VANCOUVER, B.C. - Two former B.C. government ministers are on a list of nearly four dozen high-profile witnesses slated to testify when the oft-stalled legislature raid trial finally gets underway later this month.

More than five years after RCMP showed up at the legislature with a search warrant, the accused officially entered guilty pleas in a B.C. Supreme Court room and a jury was selected Wednesday.

"It's going ahead," Michael Bolton, the defence lawyer for former government aide Dave Basi, said outside the court.

Bolton said neither he nor his colleagues would be commenting further with the trial in sight.

Basi and Bobby Virk are charged with fraud, breach of trust and accepting bribes over allegations they accepted money and other benefits in exchange for leaking information about the $1-billion sale of Crown-owned BC Rail to Canadian National Railway (TSX:CNR).

Basi worked for then-finance minister Gary Collins, while Virk worked for then-transportation minister Judith Reid.

Basi's cousin Aneal Basi, a government communications officer, is charged with money laundering.

Collins and Reid are among the 44 witnesses scheduled to take the stand when the six-week trial starts on May 17.

The case that has cast a shadow over the B.C. Liberal government and its privatization of the Crown railway began in late December 2003, when RCMP arrived at the legislature and seized boxes of documents from the offices of Basi and Virk.

The Crown alleges the two sold confidential documents about BC Rail to a lobbyist for one of three bidders vying for the Crown corporation at the time, Denver-based OmniTRAX.

Former employees of lobby firm Pilothouse Public Affairs Group, Brian Kieran and Erik Bornman, are also on the list of witnesses and are expected to give key testimony.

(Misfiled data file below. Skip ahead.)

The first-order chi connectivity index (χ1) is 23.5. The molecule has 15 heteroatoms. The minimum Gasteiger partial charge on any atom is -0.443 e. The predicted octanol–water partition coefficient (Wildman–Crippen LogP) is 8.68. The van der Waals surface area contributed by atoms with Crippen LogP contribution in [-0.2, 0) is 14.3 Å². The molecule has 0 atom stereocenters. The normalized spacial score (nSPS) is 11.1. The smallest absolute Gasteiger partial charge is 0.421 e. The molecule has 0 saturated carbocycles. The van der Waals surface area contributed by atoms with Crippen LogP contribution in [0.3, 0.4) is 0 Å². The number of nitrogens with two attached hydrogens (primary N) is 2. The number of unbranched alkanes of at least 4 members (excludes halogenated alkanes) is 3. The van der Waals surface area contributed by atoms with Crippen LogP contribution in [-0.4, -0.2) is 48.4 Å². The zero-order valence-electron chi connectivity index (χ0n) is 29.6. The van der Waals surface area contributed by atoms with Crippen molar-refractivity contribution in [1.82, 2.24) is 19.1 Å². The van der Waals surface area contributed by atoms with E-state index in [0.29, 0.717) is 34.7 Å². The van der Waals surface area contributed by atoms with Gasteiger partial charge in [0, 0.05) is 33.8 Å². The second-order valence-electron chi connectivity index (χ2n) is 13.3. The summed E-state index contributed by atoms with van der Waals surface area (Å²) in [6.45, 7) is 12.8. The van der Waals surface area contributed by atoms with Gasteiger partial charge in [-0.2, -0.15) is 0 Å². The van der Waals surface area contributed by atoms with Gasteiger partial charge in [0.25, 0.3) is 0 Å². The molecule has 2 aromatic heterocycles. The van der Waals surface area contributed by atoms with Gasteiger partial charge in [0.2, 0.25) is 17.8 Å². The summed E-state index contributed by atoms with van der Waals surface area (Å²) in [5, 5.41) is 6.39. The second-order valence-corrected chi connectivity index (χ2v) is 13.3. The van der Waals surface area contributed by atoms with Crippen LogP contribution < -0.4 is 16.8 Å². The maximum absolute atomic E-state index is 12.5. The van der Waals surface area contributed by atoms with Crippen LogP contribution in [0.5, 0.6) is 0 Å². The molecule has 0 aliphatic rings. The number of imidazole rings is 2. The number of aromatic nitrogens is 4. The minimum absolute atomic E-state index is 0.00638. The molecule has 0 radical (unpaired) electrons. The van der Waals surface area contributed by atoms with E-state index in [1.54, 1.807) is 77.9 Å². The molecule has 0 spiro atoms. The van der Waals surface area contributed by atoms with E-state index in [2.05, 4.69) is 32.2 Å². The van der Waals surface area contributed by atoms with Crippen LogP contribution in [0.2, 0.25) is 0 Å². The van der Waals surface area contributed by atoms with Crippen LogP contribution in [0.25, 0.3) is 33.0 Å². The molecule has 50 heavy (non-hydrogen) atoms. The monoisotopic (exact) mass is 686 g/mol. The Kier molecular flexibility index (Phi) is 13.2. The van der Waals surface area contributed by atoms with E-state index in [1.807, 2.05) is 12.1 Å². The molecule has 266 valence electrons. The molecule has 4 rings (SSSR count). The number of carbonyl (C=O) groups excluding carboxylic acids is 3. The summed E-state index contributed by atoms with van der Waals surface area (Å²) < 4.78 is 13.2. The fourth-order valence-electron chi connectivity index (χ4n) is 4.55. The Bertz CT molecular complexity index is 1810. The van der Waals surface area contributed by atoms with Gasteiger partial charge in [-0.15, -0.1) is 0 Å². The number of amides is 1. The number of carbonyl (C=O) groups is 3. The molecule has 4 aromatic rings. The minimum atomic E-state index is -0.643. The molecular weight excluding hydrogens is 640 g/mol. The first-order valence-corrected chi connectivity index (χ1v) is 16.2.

Premier Gordon Campbell's chief political strategist, Martin Brown, and his former deputy ministers, Brenda Eaton and Ken Dobell, are also on the witness list read to prospective jurors on Wednesday. So are CN Rail CEO Claude Mongeau, former CP Rail CEO Bob Ritchie and OmniTrax executives.

The accused men, who have remained free without being required to post bail, entered their pleas before Justice Anne Mackenzie in booming voices.

They opted for a jury trial in February after previously requesting a trial by judge alone. A panel of five women, seven men were chosen to sit on the jury that will hear the case.

The complex case has taken years to wind through the legal system as the defence lawyers sought almost a million pages in disclosure documents, including emails, from the government.

In selecting the jury, Mackenzie acknowledged to the courtroom full of jurors that the case has had wide media attention, and she asked that if anyone felt they could not be impartial, they should inform the court. At least one person did so.